>Captain Donnelly was reported as having been killed in action on October 12, 1916, on the day of the assault at Gueudecourt during First Somme. He had been the officer leading ‘C’ Company, fighting on the Battalion’s right, and had been killed upon reaching the enemy trench.
>Captain Donnelly died at thirty-four years of age: date of birth in St. John’s, Newfoundland, October 23, 1882 (from Roman Catholic Parish Records).
Son of William Donnelly, and heir of that mercantile dynasty.
>Captain* Eric Stanley Ayre lies in Ancre British Cemetery – Grave reference II. E.
*Officers who were eventually promoted from the ranks may be identified from their Regimental Number. Other officers who were not from the ranks received the King’s Commission, or in the case of those in the Newfoundland Regiment, an Imperial Commission, and were not considered as enlisted. These officers thus had no Regimental Number allotted to them.
>And since officers did not enlist, they were not then required to re-enlist ‘for the duration’, even though, at the beginning, as a private, they had volunteered their services for only a limited time – twelve months.
>The occupation of Eric Stanley Ayre before service in the Newfoundland Regiment was as a director of Ayre & Sons Ltd., St. John’s merchants. Having been appointed Musketry Training Officer for the months of October and November of 1914, he was granted a temporary Imperial Commission to the rank of Lieutenant during that same period. His appointment in rank was confirmed on or about December 2.
KIA, July 1st 1916, along with his two brothers, Gerald and Wilfred. The family empire dies with them.
Same story across all armies on all fronts. 1916 is the year the old chivalrous aristocracy died, leading from the front as was expected of them.
>director of Ayre & Sons Ltd., St. John’s merchants
You're so fucking retarded I'm anxious it may be contagious. Now show me how many sons of the Rothschild family or royals died.
How about this for starters, you slack jawed homosexual.
>Captain Fergus Bowes-Lyon (18 April 1889 – 27 September 1915) was a British soldier and older brother of Elizabeth Bowes-Lyon, Queen consort of the United Kingdom from 1936 until 1952, and generally known in Britain as the Queen Mother.
Eat shit and die, cretin.
>Quentin Roosevelt I (November 19, 1897 – July 14, 1918) was the youngest son of President Theodore Roosevelt and First Lady Edith Roosevelt. Inspired by his father and siblings, he joined the United States Army Air Service where he became a pursuit pilot during World War I. He was killed in aerial combat over France on Bastille Day (July 14), 1918.
Woah... so unique to hereditary monarchy.
>How about this for starters, you slack jawed homosexual.
>Eat shit and die, cretin.
Why are you this emptional over such a retarded claim you loser?
The 7th child isn't part of the ruling class but part of a family that has to win glory for status.
>Second Lieutenant Robert Bruce Reid (Regimental Number 593*), having no known last resting- place, is commemorated on the bronze beneath the Caribou the Newfoundland Memorial Park at Beaumont-Hamel.
>A member of the Reid family whose business ventures form a major part of Newfoundland’s history, Robert Bruce Reid presented himself for medical examination on September 3 of 1914 at the Church Lads Brigade Armoury on Harvey Road in St. John’s, capital city of the Dominion. It was a procedure which was to pronounce him as being...Fit for Foreign Service.
>A letter written to Sir William Duff Reid by the Governor of Newfoundland, Sir Walter Davidson:
>7th July, 1916
Sir William Reid, Montreal
It is with the deepest regret that I have to announce that Lieutenant Bruce Reid is reported as missing after the heroic action which the Newfoundland Regiment fought at Beaumont on July first.
>Four Officers were reported missing but one is since reported wounded and in a British Hospital in France. I am satisfied that Bruce at the front of the advance fell on ground which remained in enemy hands. I believe that he is wounded is in enemy hands and will be well tended.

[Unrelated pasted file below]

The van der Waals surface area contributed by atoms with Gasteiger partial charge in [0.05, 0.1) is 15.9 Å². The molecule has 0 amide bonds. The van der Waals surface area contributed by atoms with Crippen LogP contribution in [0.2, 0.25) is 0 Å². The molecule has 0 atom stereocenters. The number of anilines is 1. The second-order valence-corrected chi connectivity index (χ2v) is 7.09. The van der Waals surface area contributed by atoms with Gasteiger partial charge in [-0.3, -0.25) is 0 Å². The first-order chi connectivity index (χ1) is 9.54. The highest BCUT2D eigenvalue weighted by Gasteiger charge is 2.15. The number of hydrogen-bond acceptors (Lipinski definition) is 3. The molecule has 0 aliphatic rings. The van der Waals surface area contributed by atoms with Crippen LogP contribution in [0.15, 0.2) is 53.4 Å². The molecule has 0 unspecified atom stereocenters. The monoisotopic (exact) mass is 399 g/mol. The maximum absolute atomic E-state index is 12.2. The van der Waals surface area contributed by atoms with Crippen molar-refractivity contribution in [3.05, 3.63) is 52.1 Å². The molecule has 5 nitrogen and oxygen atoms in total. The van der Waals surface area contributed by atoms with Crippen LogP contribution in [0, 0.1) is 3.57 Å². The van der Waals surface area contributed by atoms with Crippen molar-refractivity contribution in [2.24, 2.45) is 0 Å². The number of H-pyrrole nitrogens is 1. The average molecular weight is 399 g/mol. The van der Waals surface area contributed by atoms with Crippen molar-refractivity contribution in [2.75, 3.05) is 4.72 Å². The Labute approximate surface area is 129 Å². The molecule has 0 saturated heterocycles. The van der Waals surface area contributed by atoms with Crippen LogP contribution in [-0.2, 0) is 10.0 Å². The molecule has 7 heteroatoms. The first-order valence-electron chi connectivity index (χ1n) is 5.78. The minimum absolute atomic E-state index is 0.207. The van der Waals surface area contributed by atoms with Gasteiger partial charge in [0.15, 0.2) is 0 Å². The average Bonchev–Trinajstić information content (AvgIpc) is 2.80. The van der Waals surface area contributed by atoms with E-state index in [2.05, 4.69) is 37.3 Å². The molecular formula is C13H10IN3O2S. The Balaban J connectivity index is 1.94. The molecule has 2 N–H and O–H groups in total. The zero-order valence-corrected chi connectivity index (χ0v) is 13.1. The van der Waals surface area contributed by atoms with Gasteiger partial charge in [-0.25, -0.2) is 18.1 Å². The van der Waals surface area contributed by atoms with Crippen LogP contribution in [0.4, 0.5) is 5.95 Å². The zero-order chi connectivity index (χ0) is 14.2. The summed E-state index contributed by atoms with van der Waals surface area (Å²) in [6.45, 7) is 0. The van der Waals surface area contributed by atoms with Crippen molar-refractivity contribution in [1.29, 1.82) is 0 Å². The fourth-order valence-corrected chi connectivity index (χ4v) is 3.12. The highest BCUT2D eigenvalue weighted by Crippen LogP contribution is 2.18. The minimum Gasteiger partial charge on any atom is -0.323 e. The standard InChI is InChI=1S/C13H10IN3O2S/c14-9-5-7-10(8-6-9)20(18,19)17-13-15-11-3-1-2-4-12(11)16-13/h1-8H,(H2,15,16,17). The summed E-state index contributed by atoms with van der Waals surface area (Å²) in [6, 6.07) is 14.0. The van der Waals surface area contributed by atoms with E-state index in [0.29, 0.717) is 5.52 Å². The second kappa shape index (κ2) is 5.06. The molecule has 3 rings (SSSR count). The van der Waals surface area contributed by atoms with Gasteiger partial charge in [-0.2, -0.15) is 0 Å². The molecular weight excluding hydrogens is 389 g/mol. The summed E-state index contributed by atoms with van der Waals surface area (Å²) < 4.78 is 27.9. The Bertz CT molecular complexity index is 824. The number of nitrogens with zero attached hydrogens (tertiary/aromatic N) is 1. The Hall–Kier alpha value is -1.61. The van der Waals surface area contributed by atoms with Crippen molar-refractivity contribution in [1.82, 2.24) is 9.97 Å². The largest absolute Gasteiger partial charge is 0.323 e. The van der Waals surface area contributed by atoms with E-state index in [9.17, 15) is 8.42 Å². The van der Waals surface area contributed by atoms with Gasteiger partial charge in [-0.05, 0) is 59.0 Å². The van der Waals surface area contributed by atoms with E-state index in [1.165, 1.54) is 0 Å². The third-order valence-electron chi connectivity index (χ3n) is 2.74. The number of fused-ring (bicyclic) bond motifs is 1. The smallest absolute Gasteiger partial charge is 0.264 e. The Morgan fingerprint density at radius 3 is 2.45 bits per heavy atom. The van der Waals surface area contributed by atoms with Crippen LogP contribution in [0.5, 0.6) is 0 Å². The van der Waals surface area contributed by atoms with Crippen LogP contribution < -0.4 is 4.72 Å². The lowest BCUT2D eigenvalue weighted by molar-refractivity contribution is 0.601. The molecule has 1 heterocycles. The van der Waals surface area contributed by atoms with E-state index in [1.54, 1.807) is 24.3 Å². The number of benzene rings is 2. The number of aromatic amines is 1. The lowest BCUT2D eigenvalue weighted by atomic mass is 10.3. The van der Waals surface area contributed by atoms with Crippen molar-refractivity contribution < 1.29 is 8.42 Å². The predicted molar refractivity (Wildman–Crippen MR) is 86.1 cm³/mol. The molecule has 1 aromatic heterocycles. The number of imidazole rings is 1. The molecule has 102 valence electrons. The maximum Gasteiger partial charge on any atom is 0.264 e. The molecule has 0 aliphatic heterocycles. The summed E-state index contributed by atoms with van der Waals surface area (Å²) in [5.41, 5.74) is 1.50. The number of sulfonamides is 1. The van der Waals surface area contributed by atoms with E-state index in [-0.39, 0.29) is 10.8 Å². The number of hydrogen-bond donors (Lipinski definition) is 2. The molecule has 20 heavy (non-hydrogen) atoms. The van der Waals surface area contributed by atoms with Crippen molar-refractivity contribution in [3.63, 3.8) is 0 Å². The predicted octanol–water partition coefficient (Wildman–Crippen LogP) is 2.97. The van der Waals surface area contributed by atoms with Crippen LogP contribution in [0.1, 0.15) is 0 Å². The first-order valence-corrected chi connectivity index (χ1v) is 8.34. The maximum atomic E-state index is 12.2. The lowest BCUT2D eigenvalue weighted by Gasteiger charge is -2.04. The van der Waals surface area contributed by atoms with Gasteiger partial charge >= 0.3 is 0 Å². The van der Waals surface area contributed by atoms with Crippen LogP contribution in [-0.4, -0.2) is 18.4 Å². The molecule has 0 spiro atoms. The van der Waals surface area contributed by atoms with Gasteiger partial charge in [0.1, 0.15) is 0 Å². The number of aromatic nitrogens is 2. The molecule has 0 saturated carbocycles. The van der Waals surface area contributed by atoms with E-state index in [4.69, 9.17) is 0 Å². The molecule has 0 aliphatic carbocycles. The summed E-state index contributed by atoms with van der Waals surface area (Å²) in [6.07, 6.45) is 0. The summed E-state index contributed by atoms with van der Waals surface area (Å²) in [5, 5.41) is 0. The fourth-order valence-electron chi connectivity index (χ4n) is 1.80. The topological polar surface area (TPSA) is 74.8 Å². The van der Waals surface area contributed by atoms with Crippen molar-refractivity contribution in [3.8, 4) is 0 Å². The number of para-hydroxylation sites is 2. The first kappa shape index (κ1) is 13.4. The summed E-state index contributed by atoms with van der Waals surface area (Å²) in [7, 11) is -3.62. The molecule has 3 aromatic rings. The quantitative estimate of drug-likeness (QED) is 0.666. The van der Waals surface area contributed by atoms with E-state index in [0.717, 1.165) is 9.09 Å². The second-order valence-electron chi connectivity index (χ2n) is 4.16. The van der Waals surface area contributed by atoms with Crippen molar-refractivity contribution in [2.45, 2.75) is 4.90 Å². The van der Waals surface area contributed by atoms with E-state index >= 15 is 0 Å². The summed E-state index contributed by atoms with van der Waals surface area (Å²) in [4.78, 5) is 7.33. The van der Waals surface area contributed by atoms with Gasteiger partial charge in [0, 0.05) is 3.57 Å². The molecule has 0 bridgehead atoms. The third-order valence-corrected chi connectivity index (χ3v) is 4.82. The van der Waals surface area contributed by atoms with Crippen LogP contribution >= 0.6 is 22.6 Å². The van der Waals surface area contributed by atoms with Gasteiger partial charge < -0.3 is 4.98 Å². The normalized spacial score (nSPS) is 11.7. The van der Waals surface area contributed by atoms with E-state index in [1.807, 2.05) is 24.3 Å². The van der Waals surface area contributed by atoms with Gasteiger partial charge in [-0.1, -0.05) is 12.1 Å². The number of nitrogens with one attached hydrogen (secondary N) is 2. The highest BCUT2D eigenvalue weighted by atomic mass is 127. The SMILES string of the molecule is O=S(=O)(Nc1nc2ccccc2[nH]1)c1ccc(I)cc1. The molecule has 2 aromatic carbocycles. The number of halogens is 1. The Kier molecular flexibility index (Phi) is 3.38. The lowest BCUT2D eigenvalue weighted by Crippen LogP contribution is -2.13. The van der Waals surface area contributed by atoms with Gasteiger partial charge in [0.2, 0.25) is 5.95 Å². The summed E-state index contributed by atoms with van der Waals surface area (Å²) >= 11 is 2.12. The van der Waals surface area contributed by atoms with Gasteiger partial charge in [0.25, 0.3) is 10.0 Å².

The casualties all resulted from machine gun fire at close range and not from shells so there is little doubt that ninety five per cent of the wounded will make a speedy and complete recovery.
Unban dueling for politicians
nigga, they were usually hiding on the back side and surrounded by a troup of the most elite soldiers possible
read a book some time
>During the Roman kingdom and the first century of the Roman Republic, legionary cavalry was recruited exclusively from the ranks of the patricians, who were expected to provide six centuriae of cavalry (300 horses for each consular legion).
>[Cataphracts] These early riding traditions, which were strongly tied to the ruling caste of nobility (as only those of noble birth or caste could become cavalry warriors), now spread throughout the Eurasian steppes and Iranian plateau from around 600 BC and onwards...
>In the Early Middle Ages in Europe, knighthood was conferred upon mounted warriors. During the High Middle Ages, knighthood was considered a class of lower nobility. By the Late Middle Ages, the rank had become associated with the ideals of chivalry, a code of conduct for the perfect courtly Christian warrior.
>The Companion cavalry was composed of the Hetairoi of the king, mainly upper class citizens who were able to acquire and maintain armour and horses.
Uhhhhh.... anon.... the books all say that nobles fought as elite cavalry units
These weren't ruling class they were the warrior class. Equistes were below senators.
And knight literally means knecht - servant because they were serving the rulers as military
>The patricians (from Latin: patricius) were originally a group of ruling class families in ancient Rome. The distinction was highly significant in the Roman Kingdom, and the early Republic, but its relevance waned after the Conflict of the Orders (494 BC to 287 BC).
This doesn't say anything about them fighting with the rank and file.
Seriously, read a book. Roman tactics typically used Equites to run down enemy skirmishing forces, cover their flanks (typically against enemy cavalry) and to engage in flanking attacks against the enemy lines.
This still doesn't say anything about patricians fighting in rank and file with the common soldiers?
Are you brain damaged?
>The cavalry of Roman armies before the Second Punic War had been exclusively Roman and allies, with each holding one wing of the battleline (the Romans usually holding the right wing).
This says the opposite of what you claim idiot.
>The royal cavalry may have been drawn exclusively from the ranks of the Patricians (patricii), the aristocracy of early Rome, which was purely hereditary
What are you even arguing?
My point: nobles of the ancient era were an elite fighting force